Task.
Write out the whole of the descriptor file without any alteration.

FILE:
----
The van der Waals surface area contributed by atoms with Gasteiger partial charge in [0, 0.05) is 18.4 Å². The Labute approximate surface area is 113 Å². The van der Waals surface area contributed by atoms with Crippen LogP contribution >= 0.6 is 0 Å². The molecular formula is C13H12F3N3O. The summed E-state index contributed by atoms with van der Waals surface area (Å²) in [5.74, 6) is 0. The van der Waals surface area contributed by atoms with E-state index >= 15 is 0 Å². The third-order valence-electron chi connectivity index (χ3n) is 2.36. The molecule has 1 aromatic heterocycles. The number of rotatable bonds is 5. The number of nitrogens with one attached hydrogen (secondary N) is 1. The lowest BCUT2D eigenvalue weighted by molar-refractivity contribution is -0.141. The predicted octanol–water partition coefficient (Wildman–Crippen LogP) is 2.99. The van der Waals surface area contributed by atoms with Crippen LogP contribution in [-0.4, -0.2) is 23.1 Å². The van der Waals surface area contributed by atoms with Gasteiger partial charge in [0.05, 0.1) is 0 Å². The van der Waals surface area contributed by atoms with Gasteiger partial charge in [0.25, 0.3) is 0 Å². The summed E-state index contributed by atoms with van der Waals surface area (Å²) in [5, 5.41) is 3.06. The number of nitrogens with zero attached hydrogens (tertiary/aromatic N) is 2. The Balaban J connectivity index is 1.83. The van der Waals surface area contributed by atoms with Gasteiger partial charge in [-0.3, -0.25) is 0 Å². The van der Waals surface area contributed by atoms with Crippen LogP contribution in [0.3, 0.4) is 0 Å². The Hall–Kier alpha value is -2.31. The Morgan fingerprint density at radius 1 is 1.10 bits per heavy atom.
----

The van der Waals surface area contributed by atoms with Gasteiger partial charge in [0, 0.05) is 18.4 Å². The Labute approximate surface area is 113 Å². The van der Waals surface area contributed by atoms with Crippen LogP contribution >= 0.6 is 0 Å². The molecular formula is C13H12F3N3O. The summed E-state index contributed by atoms with van der Waals surface area (Å²) in [5.74, 6) is 0. The van der Waals surface area contributed by atoms with E-state index >= 15 is 0 Å². The third-order valence-electron chi connectivity index (χ3n) is 2.36. The molecule has 1 aromatic heterocycles. The number of rotatable bonds is 5. The number of nitrogens with one attached hydrogen (secondary N) is 1. The lowest BCUT2D eigenvalue weighted by molar-refractivity contribution is -0.141. The predicted octanol–water partition coefficient (Wildman–Crippen LogP) is 2.99. The van der Waals surface area contributed by atoms with Crippen LogP contribution in [-0.4, -0.2) is 23.1 Å². The van der Waals surface area contributed by atoms with Gasteiger partial charge in [0.05, 0.1) is 0 Å². The van der Waals surface area contributed by atoms with Gasteiger partial charge in [0.25, 0.3) is 0 Å². The summed E-state index contributed by atoms with van der Waals surface area (Å²) in [5, 5.41) is 3.06. The number of nitrogens with zero attached hydrogens (tertiary/aromatic N) is 2. The Balaban J connectivity index is 1.83. The van der Waals surface area contributed by atoms with Gasteiger partial charge in [-0.3, -0.25) is 0 Å². The van der Waals surface area contributed by atoms with Crippen LogP contribution in [0.3, 0.4) is 0 Å². The Hall–Kier alpha value is -2.31. The Morgan fingerprint density at radius 1 is 1.10 bits per heavy atom.